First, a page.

FRIDAY, April 28, 2023 (HealthDay News) -- Half of the cells in your body aren’t human — and a new study suggests that many critical to your health oscillate by the hour, day and even the season.
The human body contains about 40 trillion bacteria, viruses and fungi, creating a microbiome that roughly matches the number of human cells one-to-one, said researcher Dr. Amir Zarrinpar, an assistant professor of gastroenterology at the University of California, San Diego.
His team has discovered that the microbes of the gut microbiome are constantly changing throughout the day, and even change with the seasons, Zarrinpar said.
“These findings offer important insights into the role of the changing gut microbiome in health and disease,” Zarrinpar said during a media briefing on the findings. “They can potentially explain why we are predisposed to seasonal diseases and whether the microbiome primes us for that. And not only that, they can influence how researchers study the microbiome and how our research could be affected by these variations in the microbiome.”
Zarrinpar is scheduled to present the findings May 7 at the Digestive Disease Week meeting in Chicago. Findings presented at medical meetings should be considered preliminary until published in a peer-reviewed journal.
For the study, Zarrinpar and his colleagues reviewed data on about 20,000 stool samples collected as part of a global microbiome research effort called the American Gut Project.
The researchers looked at the specific time, date and location of each sample, and used that data to determine how much the makeup of the gut microbiome can vary.
The investigators found that nearly 60% of related bacterial groups fluctuate with a distinct 24-hour cycle.
“We do not have a clear cause of what contributes to these daily fluctuations, but we hypothesize that diet and sleep are likely the main contributors to this,” Zarrinpar said. “This is likely because the gut environment is radically different in terms of nutrient and water availability and pH when a person is sleeping compared to right after they eat breakfast.”
Seasonal fluctuations were even more pronounced, with certain types of bacteria following one of two distinct patterns over the course of a year, the researchers said.
For example, one family of bacteria called proteobacteria consistently dipped to low levels during the winter, then steadily rose until peaking in the summer, Zarrinpar said.
“What really caught us by surprise was the seasonal variation. We did not expect the seasons to have such a tremendous effect,” he noted.
“Though that's been recorded in hunter/gatherer societies in Africa, it has not really been reported in industrialized countries,” Zarrinpar continued. “To find an effect that was much more pronounced than the daily variation really caught us by surprise.”
Seasonal fluctuations might be influenced by location, climate, pollen, humidity and other environmental factors, he suggested. These findings could offer a potential explanation why humans are more susceptible to colds and flu during specific seasons, since the microbiome is known to influence immune response.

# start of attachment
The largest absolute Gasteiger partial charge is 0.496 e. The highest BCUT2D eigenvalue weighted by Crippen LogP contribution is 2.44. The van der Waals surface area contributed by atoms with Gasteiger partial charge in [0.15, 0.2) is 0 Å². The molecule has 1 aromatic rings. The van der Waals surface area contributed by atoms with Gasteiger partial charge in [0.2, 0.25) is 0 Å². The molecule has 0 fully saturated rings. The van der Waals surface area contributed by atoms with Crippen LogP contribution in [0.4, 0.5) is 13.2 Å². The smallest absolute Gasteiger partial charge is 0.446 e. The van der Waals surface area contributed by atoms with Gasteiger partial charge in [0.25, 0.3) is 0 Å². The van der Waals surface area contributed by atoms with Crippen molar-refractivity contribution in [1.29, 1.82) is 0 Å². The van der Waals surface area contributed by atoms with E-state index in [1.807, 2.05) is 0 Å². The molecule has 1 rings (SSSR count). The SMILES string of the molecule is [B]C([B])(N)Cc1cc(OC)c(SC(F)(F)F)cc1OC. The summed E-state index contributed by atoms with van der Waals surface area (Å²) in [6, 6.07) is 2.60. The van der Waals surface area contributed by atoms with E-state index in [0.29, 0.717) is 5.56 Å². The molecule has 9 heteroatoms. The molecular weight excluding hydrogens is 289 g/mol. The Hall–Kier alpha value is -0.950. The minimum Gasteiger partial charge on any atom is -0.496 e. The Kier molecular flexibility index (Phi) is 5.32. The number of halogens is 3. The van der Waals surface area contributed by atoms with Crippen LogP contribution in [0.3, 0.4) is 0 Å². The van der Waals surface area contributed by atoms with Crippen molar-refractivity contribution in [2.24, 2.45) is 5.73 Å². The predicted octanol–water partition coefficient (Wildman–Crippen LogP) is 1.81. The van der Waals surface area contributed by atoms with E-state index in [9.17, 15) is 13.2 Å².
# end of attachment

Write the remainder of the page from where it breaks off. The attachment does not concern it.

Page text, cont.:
The fluctuating microbiome also plays a role in how drugs are metabolized, and therefore could alter the results of clinical trials unless it’s taken into account, Zarrinpar pointed out.
“As physicians and as scientists, we always wonder why certain patients respond to some medications more robustly than others. I think that in terms of performing clinical trials, it's important to remember that, especially if there's a wide-ranging, multiyear study, that perhaps there may be seasonal variations in response to a drug,” he said.
“An interesting thing that we've thought about is that patient responses to COVID vaccine differs based on what time of day they received the vaccine,” Zarrinpar added. “Certainly since the microbiome is a tremendous influencer of immune response, we do wonder whether these variations have a role in something like vaccine response.”
This might explain why studies into the potential benefits of probiotics and prebiotics have wound up with variable results, Zarrinpar said.
“Because the landscape in which these agents are being introduced is fluctuating and there may be times of year or times of day where the microbiome may be more receptive to manipulation or where functions for drug metabolism are more available, this could have a lot of implications,” Zarrinpar said.
Dr. Loren Laine, chair of this year’s Digestive Disease Week, called the microbiome study “important and interesting.”
“The idea that it's kind of a stable population that just kind of stays the same is not really true,” said Laine, who is section chief of digestive diseases at the Yale School of Medicine in New Haven, Conn. “It dramatically changes with diet, with medication use, and obviously different times of the day.”
Further research is needed to identify important parts of the microbiome and how they fluctuate, Zarrinpar and Laine said.
“The clinical implications will still await to be seen right now,” Laine said.
The Cleveland Clinic has more about the gut microbiome and your health.
SOURCES: Amir Zarrinpar, MD, PhD, assistant professor, gastroenterology, University of California, San Diego; Loren Laine, MD, section chief, digestive diseases, Yale School of Medicine, New Haven, Conn.; May 7, 2023 presentation, Digestive Disease Week meeting, Chicago